As a long time fan of rig shots, though admittedly I didn't know what they were called until mid-2014, I knew that I wanted to try my hand at the craft. By late February, 2016, I was able to piece together my first rig kit and start trying to create something magical.
I knew, having seen how many photographers were already rigging, that I would need to do something to try and set myself and my work apart from all the others. With that in mind, I started brainstorming on things I thought would be cool as a rig shot, but would provide a certain level of difficulty or creativity to produce.
A friend told me about a coworker of his who recently purchased a Delorean. The car didn't run, so we wouldn't be able to do much with it.. but when you're rigging you can get buy with no motor (as long as the body looks good!). The common practice is to not rig in neighborhoods, because you want that feel of going fast on those perfect driving roads. However, for those who remember the end of Back to the Future, the car takes off in a neighborhood!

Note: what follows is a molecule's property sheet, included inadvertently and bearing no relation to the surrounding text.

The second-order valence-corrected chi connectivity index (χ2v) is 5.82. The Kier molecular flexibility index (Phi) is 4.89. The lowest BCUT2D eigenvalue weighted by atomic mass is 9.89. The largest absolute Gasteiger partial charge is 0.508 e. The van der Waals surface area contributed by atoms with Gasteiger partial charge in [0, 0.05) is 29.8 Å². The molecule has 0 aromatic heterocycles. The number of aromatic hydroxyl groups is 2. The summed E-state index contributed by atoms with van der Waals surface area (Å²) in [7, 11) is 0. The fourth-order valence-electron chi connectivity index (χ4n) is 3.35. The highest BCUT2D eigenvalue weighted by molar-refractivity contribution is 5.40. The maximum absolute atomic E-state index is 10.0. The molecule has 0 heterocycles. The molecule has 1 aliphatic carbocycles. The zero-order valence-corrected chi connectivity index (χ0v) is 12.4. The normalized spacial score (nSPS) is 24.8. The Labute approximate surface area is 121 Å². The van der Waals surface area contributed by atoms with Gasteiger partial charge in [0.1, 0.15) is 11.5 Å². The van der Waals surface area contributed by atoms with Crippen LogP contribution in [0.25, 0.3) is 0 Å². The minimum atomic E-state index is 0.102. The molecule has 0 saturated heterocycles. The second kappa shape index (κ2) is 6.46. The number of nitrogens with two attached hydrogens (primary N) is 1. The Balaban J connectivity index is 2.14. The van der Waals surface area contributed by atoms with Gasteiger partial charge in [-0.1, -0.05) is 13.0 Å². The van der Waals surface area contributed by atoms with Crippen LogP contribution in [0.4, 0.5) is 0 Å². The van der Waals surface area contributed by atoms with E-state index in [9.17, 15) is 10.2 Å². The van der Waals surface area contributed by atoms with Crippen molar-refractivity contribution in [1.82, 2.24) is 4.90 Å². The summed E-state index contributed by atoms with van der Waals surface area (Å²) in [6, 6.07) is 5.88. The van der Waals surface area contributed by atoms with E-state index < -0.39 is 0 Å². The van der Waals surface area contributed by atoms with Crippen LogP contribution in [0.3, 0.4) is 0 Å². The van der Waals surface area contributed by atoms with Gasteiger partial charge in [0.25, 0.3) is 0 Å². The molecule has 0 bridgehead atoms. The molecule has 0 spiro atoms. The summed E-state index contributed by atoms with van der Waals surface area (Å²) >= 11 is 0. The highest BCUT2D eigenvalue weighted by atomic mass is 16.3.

Obviously the Delorean wasn't modified to look like the movie car, so I needed something I could add to the image to help sell the idea of time travel and the movie. That's when I remembered the fire trails left behind the car when it hit 88mph. At the time I had recently read about the light painting craze with steel wool, so I had my idea for practical effects that would reduce time in post.
To shoot these images I had an assistant push the car from the front end, during a 10 second exposure, while myself and another assistant brushed the ground behind the rear wheels with smoldering steel wool. It gave the neighbors in the area a chuckle, wasn't dangerous, and helped create a unique photo that I still haven't seen anyone else replicate.
These creative, crazy, fun rig shots are what I love for. Something different than the everyday motion blur or wheel cleaning images.